Brian J. Gerber

Arizona State University
College of Public Service and Community Solutions

411 N. Central Ave.
Suite 400
Phoenix, AZ
USA
85004
Brian.Gerber@asu.edu |  Visit Personal Website


Search Google Scholar
Search for Google Scholar Profile
Img_1889

Brian J. Gerber is an Associate Professor in the College of Public Service and Community Solutions at ASU. He is Director of the Emergency Management and Homeland Security program. His research specialization areas include disaster management, hazards governance, homeland security policy and administration, regulatory policy and bureaucracy.

Citation:
Gerber, Brian J. 2014. “Climate Change as a Policy Development and Public Management Challenge: An Introduction to Key Themes.” Risk, Hazards and Crisis in Public Policy 5 (2):97-108.
Citation:
Goggin, Malcolm L., Brian J. Gerber and Samantha Larson. 2014. “U.S. Local Governments and Climate Change: Examining the Acquisition and Use of Research-based Knowledge in Policy Development.” Risk, Hazards and Crisis in Public Policy 5 (2):156-177.
Citation:
Gerber, Brian J. 2015. “Local Governments and Climate Change in the United States: Assessing Administrators’ Perspectives on Hazard Management Challenges and Responses.” State and Local Government Review 47 (1):48-56.
Citation:
Robinson, Scott E., Brian J. Gerber, Warren S. Eller, and Melanie Gall. 2013. “Emergency Planning and Disabled Populations: Assessing the FNSS Approach.” International Journal of Mass Emergencies and Disasters 13 (2):315-329.
Abstract: Emergency managers face a variety of planning challenges, especially because the needs of any community are heterogeneous. One illustration of these planning challenges is the historical neglect of community members with disabilities or other functional needs. The salience of including residents with disabilities and other functional needs gained momentum in the Post-Katrina environment. Within this context, the Federal Emergency Management Agency developed the Functional Need Support Services (FNSS) approach to disaster evacuation shelter management. In this paper, we assess the FNSS model and identify several key challenges that can be expected in the development and implementation of this approach based on a social construction approach to understanding policy making. These challenges can be thought to be generally relevant to most new programmatic initiatives, but as we show in this case, are particularly applicable to community-wide hosting of evacuees. Interviews with key stakeholders with experience in evacuation hosting reveal deep seated social constructions of residents with functional needs that may constrain the possible impact of the FNSS guidance.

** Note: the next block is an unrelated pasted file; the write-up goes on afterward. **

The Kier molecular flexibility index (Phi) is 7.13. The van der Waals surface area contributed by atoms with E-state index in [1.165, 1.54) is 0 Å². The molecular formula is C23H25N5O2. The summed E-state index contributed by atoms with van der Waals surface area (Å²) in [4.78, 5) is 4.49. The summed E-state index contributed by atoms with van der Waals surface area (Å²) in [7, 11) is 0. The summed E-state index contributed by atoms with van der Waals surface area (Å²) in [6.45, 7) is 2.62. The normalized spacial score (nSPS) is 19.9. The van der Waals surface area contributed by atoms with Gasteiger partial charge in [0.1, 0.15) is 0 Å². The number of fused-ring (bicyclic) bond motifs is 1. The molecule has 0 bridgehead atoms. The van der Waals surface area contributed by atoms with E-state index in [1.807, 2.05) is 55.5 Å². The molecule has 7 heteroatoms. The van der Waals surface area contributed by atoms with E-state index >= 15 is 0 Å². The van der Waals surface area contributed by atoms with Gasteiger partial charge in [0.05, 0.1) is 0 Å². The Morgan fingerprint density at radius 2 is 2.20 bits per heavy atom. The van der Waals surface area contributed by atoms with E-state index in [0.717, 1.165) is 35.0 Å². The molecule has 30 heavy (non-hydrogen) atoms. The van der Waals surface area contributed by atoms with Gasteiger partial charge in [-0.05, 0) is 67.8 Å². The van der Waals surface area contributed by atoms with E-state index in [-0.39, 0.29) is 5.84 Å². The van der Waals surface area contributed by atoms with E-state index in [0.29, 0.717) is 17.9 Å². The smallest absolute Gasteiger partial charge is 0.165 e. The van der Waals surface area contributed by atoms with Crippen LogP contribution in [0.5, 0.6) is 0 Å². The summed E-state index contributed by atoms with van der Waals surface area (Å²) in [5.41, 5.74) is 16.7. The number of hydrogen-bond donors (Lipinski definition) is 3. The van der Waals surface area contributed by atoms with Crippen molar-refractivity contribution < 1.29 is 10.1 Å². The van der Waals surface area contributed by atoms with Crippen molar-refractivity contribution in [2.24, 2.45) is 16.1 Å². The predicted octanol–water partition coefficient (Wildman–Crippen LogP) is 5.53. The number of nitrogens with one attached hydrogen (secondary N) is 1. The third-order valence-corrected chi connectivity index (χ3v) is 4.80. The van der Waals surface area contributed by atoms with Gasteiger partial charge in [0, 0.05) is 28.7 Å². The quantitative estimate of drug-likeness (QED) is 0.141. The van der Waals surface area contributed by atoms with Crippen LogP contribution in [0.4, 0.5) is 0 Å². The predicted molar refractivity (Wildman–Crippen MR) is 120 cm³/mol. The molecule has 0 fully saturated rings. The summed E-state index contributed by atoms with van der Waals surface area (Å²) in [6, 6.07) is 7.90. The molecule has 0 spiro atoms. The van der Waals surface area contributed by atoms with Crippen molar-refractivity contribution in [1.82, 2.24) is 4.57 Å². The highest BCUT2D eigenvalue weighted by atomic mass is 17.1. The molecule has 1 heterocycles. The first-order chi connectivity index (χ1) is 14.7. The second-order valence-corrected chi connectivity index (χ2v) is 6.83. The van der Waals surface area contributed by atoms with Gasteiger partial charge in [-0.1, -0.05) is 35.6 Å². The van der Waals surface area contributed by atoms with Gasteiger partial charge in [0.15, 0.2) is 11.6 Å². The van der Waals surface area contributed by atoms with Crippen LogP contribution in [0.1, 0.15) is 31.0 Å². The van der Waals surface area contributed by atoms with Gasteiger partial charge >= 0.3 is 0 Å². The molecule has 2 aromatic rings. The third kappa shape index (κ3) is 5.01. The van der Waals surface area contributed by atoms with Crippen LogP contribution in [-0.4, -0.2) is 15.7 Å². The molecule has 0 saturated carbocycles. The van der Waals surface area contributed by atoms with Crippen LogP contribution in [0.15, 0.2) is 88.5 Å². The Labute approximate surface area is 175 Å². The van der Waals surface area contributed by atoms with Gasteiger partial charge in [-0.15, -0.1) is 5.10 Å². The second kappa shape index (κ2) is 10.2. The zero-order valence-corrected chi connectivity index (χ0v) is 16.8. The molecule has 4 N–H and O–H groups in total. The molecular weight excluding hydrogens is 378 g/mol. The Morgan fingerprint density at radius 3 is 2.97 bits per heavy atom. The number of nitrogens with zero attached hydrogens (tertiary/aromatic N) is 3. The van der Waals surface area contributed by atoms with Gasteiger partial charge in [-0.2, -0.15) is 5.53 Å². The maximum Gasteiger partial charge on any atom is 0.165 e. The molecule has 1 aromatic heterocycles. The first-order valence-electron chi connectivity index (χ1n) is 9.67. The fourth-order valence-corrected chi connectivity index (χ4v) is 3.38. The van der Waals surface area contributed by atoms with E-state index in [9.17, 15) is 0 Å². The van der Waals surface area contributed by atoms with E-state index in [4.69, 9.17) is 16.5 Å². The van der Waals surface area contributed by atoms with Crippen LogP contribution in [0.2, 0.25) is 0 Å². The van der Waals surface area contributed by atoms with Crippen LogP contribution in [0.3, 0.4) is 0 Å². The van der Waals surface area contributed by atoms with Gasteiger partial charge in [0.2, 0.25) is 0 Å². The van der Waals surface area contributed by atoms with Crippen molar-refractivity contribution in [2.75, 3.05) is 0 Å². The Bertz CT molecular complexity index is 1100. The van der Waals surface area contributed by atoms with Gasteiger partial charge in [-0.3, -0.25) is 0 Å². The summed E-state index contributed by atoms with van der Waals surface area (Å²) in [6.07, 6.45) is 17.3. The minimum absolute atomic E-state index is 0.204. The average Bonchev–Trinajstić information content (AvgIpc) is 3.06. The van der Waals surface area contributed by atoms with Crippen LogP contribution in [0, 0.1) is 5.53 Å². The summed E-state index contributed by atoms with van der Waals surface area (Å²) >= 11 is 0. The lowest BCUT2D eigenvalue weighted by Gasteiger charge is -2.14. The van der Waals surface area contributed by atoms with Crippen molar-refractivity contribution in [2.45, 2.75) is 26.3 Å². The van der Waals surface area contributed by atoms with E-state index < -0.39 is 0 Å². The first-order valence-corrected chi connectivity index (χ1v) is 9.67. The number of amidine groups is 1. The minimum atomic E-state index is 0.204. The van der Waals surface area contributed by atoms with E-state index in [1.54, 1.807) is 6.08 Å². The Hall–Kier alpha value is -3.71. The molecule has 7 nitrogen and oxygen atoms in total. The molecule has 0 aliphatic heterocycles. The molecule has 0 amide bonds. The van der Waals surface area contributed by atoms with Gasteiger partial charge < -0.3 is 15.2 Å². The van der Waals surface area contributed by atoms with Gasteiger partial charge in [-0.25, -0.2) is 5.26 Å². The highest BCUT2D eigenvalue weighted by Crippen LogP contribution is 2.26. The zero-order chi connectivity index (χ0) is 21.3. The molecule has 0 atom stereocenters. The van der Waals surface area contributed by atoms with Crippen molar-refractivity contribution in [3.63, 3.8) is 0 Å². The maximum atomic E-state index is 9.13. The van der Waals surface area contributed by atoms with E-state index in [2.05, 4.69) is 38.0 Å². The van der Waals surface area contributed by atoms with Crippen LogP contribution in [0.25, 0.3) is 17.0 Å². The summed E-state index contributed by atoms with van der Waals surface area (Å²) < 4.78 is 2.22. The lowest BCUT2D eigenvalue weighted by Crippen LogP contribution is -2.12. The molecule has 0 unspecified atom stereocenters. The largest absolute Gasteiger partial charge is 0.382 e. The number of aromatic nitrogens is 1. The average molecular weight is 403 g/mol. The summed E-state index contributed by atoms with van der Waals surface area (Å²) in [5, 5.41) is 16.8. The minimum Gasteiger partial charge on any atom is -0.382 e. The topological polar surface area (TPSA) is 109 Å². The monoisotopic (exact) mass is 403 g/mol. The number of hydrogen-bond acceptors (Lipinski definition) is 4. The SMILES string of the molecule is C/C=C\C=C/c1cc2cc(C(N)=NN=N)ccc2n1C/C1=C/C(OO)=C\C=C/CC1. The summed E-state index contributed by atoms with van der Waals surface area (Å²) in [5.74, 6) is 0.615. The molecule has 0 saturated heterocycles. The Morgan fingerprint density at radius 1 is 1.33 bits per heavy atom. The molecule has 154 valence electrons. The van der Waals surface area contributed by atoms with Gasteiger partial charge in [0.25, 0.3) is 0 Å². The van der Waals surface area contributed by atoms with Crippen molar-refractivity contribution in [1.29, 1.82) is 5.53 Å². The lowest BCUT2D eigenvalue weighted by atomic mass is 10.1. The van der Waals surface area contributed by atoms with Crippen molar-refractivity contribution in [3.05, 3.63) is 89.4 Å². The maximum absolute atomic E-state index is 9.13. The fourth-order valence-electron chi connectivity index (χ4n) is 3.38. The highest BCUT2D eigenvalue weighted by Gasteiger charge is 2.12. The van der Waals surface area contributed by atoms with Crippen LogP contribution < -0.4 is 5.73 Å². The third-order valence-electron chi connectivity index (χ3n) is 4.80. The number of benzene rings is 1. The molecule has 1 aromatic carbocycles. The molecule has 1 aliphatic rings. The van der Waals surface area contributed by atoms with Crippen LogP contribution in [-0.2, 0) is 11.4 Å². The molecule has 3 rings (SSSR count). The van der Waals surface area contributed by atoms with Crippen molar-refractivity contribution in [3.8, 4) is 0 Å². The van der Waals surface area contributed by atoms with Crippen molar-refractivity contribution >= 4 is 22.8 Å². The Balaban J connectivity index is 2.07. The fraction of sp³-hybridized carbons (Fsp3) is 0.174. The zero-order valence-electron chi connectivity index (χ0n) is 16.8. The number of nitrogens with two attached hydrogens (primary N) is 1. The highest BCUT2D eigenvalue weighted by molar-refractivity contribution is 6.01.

Citation:
Gerber, Brian J. 2010. “Management of Evacuee Ingress during Disasters: Identifying the Determinants of Local Government Capacity and Preparedness.” Risk, Hazards and Crisis in Public Policy 1 (3).
Abstract: Evacuations on a large scale are complex and difficult enterprises. While facilitating the egress, or removal, of people from a hazardous incident site is a major challenge, accommodating a wide range of evacuee needs as they temporarily shelter away from their homes is an equally significant challenge. However, the ingress dimension of evacuations is not as well studied nor understood as its more familiar counterpart. This paper addresses several basic questions about community capacity and preparedness for hosting large numbers of evacuees as the result of disaster incidents. Using evaluations made by local government officials, the analysis presented here indicates reported hosting capacity of evacuees on a large scale is related in part to aspects of the built environment and to geographic effects. Likewise, indicators of local government evacuation preparedness for evacuations generally and evacuation ingress specifically are related to aspects of community hazard vulnerability and administrative capacity. These findings provide a basis for future work investigating other critical dimensions of evacuation ingress management.
Citation:
Gerber, Brian J. 2007. "Disaster Management in the U.S.: Examining Key Political and Policy Challenges." Policy Studies Journal 35 (2):227-238.
Citation:
Reenock, Christopher J., and Brian J. Gerber. 2008. "Political Insulation, Information Exchange, and Interest Group Access to the Bureaucracy." Journal of Public Administration Research and Theory 18 (3):415-440.
Citation:
Gerber, Brian J., and Scott E. Robinson. 2009. "Local Government Performance and the Challenges of Regional Preparedness for Disasters." Public Performance and Management Review 32 (3):345-371.
Citation:
Eller, Warren S., Brian J. Gerber and Scott E. Robinson. 2013. Public Administration Research Methods: Tools for Evidence-Based Practice. New York: Routledge.
Citation:
Eller, Warren S., Brian J. Gerber and Scott E. Robinson. 2013. Public Administration Research Methods: Tools for Evidence-Based Practice. New York: Routledge.

Substantive Focus:
Environmental Policy
Governance PRIMARY
Defense and Security SECONDARY

Theoretical Focus:
Agenda-Setting, Adoption, and Implementation PRIMARY
Policy Analysis and Evaluation SECONDARY

Keywords

HOMELAND SECURITY DISASTERS EMERGENCY MANAGEMENT ENVIRONMENTAL POLICY POLICY ANALYSIS POLICY IMPLEMENTATION HAZARDS GOVERNANCE